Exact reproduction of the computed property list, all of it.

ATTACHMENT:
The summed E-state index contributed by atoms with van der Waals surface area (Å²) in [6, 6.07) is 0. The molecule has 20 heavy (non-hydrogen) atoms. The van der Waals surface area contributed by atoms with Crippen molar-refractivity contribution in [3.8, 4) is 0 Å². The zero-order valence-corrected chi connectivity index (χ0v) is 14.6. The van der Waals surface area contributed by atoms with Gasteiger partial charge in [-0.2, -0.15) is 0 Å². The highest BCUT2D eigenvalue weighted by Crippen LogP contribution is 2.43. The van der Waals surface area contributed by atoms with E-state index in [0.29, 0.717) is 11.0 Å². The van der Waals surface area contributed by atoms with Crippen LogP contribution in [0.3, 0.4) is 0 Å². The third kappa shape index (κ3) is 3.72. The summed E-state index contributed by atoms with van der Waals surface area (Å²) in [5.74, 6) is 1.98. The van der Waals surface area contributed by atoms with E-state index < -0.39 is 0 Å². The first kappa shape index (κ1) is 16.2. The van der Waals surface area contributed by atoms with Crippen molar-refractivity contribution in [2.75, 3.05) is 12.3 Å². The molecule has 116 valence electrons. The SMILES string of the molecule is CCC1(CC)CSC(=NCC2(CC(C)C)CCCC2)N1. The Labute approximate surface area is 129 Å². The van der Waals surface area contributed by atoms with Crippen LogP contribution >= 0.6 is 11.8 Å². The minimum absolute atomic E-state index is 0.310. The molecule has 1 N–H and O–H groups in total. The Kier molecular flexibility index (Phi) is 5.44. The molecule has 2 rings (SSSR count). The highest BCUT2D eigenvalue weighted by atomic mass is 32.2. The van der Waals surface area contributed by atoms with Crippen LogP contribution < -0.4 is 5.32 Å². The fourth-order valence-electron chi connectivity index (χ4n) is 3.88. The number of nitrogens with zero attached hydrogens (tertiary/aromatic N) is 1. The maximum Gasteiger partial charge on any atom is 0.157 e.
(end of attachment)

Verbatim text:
The summed E-state index contributed by atoms with van der Waals surface area (Å²) in [6, 6.07) is 0. The molecule has 20 heavy (non-hydrogen) atoms. The van der Waals surface area contributed by atoms with Crippen molar-refractivity contribution in [3.8, 4) is 0 Å². The zero-order valence-corrected chi connectivity index (χ0v) is 14.6. The van der Waals surface area contributed by atoms with Gasteiger partial charge in [-0.2, -0.15) is 0 Å². The highest BCUT2D eigenvalue weighted by Crippen LogP contribution is 2.43. The van der Waals surface area contributed by atoms with E-state index in [0.29, 0.717) is 11.0 Å². The van der Waals surface area contributed by atoms with Crippen LogP contribution in [0.3, 0.4) is 0 Å². The third kappa shape index (κ3) is 3.72. The summed E-state index contributed by atoms with van der Waals surface area (Å²) in [5.74, 6) is 1.98. The van der Waals surface area contributed by atoms with E-state index < -0.39 is 0 Å². The first kappa shape index (κ1) is 16.2. The van der Waals surface area contributed by atoms with Crippen molar-refractivity contribution in [2.75, 3.05) is 12.3 Å². The molecule has 116 valence electrons. The SMILES string of the molecule is CCC1(CC)CSC(=NCC2(CC(C)C)CCCC2)N1. The Labute approximate surface area is 129 Å². The van der Waals surface area contributed by atoms with Crippen LogP contribution >= 0.6 is 11.8 Å². The minimum absolute atomic E-state index is 0.310. The molecule has 1 N–H and O–H groups in total. The Kier molecular flexibility index (Phi) is 5.44. The molecule has 2 rings (SSSR count). The highest BCUT2D eigenvalue weighted by atomic mass is 32.2. The van der Waals surface area contributed by atoms with Crippen LogP contribution < -0.4 is 5.32 Å². The fourth-order valence-electron chi connectivity index (χ4n) is 3.88. The number of nitrogens with zero attached hydrogens (tertiary/aromatic N) is 1. The maximum Gasteiger partial charge on any atom is 0.157 e.